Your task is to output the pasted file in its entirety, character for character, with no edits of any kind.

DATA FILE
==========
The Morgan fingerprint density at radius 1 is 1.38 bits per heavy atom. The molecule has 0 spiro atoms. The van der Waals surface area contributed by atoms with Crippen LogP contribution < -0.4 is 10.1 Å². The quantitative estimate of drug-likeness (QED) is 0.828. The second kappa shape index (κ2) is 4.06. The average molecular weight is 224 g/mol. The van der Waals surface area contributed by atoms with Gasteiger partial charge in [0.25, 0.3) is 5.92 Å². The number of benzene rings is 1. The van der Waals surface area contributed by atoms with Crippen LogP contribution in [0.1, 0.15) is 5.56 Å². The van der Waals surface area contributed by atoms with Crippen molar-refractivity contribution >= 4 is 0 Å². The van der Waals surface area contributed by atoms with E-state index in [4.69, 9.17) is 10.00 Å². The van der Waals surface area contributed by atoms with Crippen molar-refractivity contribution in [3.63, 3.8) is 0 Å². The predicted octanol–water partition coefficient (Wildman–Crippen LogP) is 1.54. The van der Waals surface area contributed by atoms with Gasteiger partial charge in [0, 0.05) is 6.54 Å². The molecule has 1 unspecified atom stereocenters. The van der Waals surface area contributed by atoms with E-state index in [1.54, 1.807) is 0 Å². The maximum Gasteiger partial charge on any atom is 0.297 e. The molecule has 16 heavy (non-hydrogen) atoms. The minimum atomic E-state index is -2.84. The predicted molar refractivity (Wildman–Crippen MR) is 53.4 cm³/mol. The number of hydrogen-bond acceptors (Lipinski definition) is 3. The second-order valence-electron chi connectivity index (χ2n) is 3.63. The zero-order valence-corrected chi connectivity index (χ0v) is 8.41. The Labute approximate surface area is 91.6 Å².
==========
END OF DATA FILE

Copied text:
The Morgan fingerprint density at radius 1 is 1.38 bits per heavy atom. The molecule has 0 spiro atoms. The van der Waals surface area contributed by atoms with Crippen LogP contribution < -0.4 is 10.1 Å². The quantitative estimate of drug-likeness (QED) is 0.828. The second kappa shape index (κ2) is 4.06. The average molecular weight is 224 g/mol. The van der Waals surface area contributed by atoms with Gasteiger partial charge in [0.25, 0.3) is 5.92 Å². The number of benzene rings is 1. The van der Waals surface area contributed by atoms with Crippen LogP contribution in [0.1, 0.15) is 5.56 Å². The van der Waals surface area contributed by atoms with Crippen molar-refractivity contribution >= 4 is 0 Å². The van der Waals surface area contributed by atoms with E-state index in [4.69, 9.17) is 10.00 Å². The van der Waals surface area contributed by atoms with Crippen molar-refractivity contribution in [3.63, 3.8) is 0 Å². The predicted octanol–water partition coefficient (Wildman–Crippen LogP) is 1.54. The van der Waals surface area contributed by atoms with Gasteiger partial charge in [0, 0.05) is 6.54 Å². The molecule has 1 unspecified atom stereocenters. The van der Waals surface area contributed by atoms with E-state index in [1.54, 1.807) is 0 Å². The maximum Gasteiger partial charge on any atom is 0.297 e. The molecule has 16 heavy (non-hydrogen) atoms. The minimum atomic E-state index is -2.84. The predicted molar refractivity (Wildman–Crippen MR) is 53.4 cm³/mol. The number of hydrogen-bond acceptors (Lipinski definition) is 3. The second-order valence-electron chi connectivity index (χ2n) is 3.63. The zero-order valence-corrected chi connectivity index (χ0v) is 8.41. The Labute approximate surface area is 91.6 Å².